In this assignment you will analyze the persuasive appeals used in a speech given by an authority on a topic. By analyzing the choices made in such a speech, you will develop an understanding of effective techniques for oral communication that you can then apply to the speeches that you yourself develop and deliver.
The specific skills that this assignment will help you develop are the ability to
- identify the overall theme or message of a speech and
- recognize how a speaker tailors a speech to his or her audience and speaking context.
Objective I. Identify the overall theme or message of a speech.
Before you can evaluate whether a speech is effective or not, you need to know what the speaker is trying to accomplish. To understand the message or theme of a speech, think about who the audience is and what effect the speaker wants to have on that audience. This section provides advice that will help you identify what a speech is supposed to accomplish. Specifically, it answers the following questions:
- How do I identify the purpose of a speech?
- What are different types of speeches?
- How can I distinguish the main claim from the supporting claims?
- How can I identify the key ideas used by a speaker?
1. How do I identify the purpose of a speech?
Every speech has a different purpose, and the strategies that a speaker chooses will vary greatly depending upon what her purpose is. To analyze a speech, you need to be able to discuss those strategies in the context of that purpose.
Some of the reasons a person might give a speech include celebrating a friend’s marriage, updating her boss on a project at work, presenting her research in a classroom, or advocating for a policy she supports at a city council meeting. The purpose will shape everything about the speech, from the tone to the length. The lighthearted, humorous tone of a wedding toast, with its celebratory purpose, probably won’t be appropriate in a city council meeting, where the purpose is to deliberate on proposed ordinances. A speech of ten minutes or more might work in a classroom presentation, where the purpose is to look at a topic in depth; but someone making a wedding toast would be expected to speak more briefly on an occasion when a number of friends and relatives propose to speak, each contributing one memorable or witty thought.
2. What are different types of speeches?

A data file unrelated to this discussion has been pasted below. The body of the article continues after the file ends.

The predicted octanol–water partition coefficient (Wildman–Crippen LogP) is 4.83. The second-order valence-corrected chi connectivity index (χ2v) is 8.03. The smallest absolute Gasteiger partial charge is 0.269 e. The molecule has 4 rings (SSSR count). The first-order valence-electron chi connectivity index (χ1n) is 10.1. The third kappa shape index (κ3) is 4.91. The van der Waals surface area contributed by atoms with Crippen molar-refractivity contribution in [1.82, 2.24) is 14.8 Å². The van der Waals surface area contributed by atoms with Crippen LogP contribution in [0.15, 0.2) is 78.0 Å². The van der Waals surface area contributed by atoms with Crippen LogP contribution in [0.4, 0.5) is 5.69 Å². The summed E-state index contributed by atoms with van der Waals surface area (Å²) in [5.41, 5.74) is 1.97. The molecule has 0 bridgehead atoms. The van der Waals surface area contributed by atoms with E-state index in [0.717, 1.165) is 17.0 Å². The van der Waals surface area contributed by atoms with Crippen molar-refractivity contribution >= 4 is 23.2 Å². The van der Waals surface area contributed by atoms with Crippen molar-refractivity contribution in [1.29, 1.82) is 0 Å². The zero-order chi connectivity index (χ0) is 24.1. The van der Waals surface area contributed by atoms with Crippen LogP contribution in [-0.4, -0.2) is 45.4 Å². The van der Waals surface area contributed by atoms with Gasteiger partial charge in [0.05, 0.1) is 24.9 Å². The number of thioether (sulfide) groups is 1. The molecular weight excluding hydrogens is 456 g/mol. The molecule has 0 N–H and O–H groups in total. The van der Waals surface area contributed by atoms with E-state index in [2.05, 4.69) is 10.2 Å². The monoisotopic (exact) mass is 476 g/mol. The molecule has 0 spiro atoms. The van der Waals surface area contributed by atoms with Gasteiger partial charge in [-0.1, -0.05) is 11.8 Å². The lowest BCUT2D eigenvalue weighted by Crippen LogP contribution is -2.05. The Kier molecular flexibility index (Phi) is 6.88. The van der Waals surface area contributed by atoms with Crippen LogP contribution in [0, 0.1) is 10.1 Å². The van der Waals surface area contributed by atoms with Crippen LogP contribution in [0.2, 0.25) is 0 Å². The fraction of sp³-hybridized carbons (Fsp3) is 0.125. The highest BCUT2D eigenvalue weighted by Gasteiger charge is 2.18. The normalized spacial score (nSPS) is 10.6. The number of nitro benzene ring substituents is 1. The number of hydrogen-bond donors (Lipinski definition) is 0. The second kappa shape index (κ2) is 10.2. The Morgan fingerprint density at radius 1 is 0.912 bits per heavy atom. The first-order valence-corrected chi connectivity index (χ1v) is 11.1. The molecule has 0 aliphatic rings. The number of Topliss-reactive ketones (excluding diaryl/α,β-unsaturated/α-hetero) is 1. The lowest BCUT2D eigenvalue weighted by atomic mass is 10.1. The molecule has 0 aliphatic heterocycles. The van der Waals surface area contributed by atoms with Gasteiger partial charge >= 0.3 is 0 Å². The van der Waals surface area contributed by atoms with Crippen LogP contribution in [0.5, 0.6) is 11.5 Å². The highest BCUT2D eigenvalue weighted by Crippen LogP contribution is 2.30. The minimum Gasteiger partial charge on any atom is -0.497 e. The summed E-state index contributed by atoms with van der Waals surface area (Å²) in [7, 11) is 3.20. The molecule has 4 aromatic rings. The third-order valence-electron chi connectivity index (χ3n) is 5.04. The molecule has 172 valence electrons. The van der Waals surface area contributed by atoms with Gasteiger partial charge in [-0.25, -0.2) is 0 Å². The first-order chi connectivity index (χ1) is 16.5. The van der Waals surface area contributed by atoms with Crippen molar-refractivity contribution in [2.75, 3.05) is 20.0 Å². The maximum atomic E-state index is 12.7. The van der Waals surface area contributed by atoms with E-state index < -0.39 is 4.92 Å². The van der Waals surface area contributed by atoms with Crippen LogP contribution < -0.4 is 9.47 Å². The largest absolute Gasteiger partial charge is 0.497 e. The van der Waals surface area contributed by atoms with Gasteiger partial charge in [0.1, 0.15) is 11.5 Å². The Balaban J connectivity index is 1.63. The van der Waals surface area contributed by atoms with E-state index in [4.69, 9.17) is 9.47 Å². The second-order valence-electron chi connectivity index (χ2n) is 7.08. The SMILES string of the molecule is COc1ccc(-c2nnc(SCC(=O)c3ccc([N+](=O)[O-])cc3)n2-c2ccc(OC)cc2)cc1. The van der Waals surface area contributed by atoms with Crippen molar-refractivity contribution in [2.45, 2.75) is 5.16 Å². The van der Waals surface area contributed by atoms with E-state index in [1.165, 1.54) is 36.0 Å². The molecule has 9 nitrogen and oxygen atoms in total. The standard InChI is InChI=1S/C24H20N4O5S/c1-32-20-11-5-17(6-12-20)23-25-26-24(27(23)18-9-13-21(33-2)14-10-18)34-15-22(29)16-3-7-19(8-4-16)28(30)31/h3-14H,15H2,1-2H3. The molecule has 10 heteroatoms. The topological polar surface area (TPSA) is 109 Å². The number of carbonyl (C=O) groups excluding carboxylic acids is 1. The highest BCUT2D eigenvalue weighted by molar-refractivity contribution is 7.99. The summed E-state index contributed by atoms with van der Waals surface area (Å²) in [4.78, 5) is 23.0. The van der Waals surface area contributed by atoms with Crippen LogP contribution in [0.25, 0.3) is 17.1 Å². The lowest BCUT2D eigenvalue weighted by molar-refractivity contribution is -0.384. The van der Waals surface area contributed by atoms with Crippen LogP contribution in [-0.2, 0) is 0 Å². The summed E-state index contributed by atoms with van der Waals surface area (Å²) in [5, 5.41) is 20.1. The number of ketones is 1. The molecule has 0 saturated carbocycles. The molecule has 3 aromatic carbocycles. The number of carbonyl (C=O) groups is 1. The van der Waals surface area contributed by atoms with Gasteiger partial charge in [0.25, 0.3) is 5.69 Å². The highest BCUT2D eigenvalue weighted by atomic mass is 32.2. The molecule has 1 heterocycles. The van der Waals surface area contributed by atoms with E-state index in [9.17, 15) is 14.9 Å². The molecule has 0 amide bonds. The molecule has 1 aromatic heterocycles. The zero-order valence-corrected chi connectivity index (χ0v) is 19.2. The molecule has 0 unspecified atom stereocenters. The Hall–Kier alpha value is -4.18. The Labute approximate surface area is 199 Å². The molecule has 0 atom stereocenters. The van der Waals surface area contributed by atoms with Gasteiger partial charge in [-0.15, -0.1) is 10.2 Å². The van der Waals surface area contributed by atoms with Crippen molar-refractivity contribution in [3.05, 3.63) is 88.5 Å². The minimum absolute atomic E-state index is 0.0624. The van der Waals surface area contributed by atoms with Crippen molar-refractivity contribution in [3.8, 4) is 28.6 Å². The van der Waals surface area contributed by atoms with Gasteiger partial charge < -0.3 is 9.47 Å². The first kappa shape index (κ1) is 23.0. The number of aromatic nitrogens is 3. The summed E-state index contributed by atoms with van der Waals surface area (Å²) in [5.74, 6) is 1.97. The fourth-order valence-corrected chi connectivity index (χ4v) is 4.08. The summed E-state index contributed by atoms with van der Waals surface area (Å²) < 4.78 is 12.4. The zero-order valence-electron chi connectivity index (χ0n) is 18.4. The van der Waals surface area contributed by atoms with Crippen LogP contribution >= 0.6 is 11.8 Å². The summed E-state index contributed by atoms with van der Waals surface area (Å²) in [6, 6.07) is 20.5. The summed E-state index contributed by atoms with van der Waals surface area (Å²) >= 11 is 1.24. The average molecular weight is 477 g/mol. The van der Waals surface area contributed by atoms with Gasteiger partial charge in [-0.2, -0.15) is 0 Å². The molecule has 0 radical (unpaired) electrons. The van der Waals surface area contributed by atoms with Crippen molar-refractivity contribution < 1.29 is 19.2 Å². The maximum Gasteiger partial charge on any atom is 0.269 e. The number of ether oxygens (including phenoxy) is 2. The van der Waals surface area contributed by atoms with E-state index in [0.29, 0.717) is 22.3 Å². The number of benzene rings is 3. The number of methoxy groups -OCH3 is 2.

There are many types of speeches designed to fulfill many different purposes, but speeches in academic settings are usually either informative speeches or persuasive speeches. These are the two types of speeches you’ll give in your Core A classes and in other courses while you’re at Radford University. Chances are good that the speech you analyze for this assignment will be one of these types as well.
An informative speech is designed to give the audience a deeper understanding of a topic. You have probably heard teachers give many classroom lectures that are informative. When you give an informative speech in class it will be much shorter than a professor’s lecture, but you will be trying to accomplish the same goal. Students often give informative speeches using sources they have found in their research to deepen their own understanding of a topic.
A persuasive speech is designed to convince the audience to agree with a particular claim about an issue. When a politician gives a speech encouraging audience members to vote for her, she is speaking persuasively. Students often give persuasive speeches using sources they have found in their research to develop their own position on an issue.
3. How can I distinguish the main claim from the supporting claims?
Once you identify the purpose and type of speech you are analyzing, it is important to figure out the main claim that the speaker is making in fulfillment of his purpose. Most speakers can choose from several different main claims based on what message is most likely to help the speaker achieve a particular purpose with a particular audience. For example, a politician giving a campaign speech typically hopes to convince her audience to vote for her. If her audience is made up of college students, her main message might be “You should vote for me because I will fight for increased funding for higher education.” If her audience is made up of workers who are almost old enough to retire, her main message might be “You should vote for me because I will protect social security.”
The majority of a speech will be made up of key points or supporting claims that provide evidence for why the audience should accept the main message. In the previous example, the politician’s supporting claims might be examples of bills she’s introduced to increase funding for education or social security. The same methods you use to evaluate evidence in a paper will help you evaluate the supporting claims used in a speech.
4. How can I identify the key ideas used by a speaker?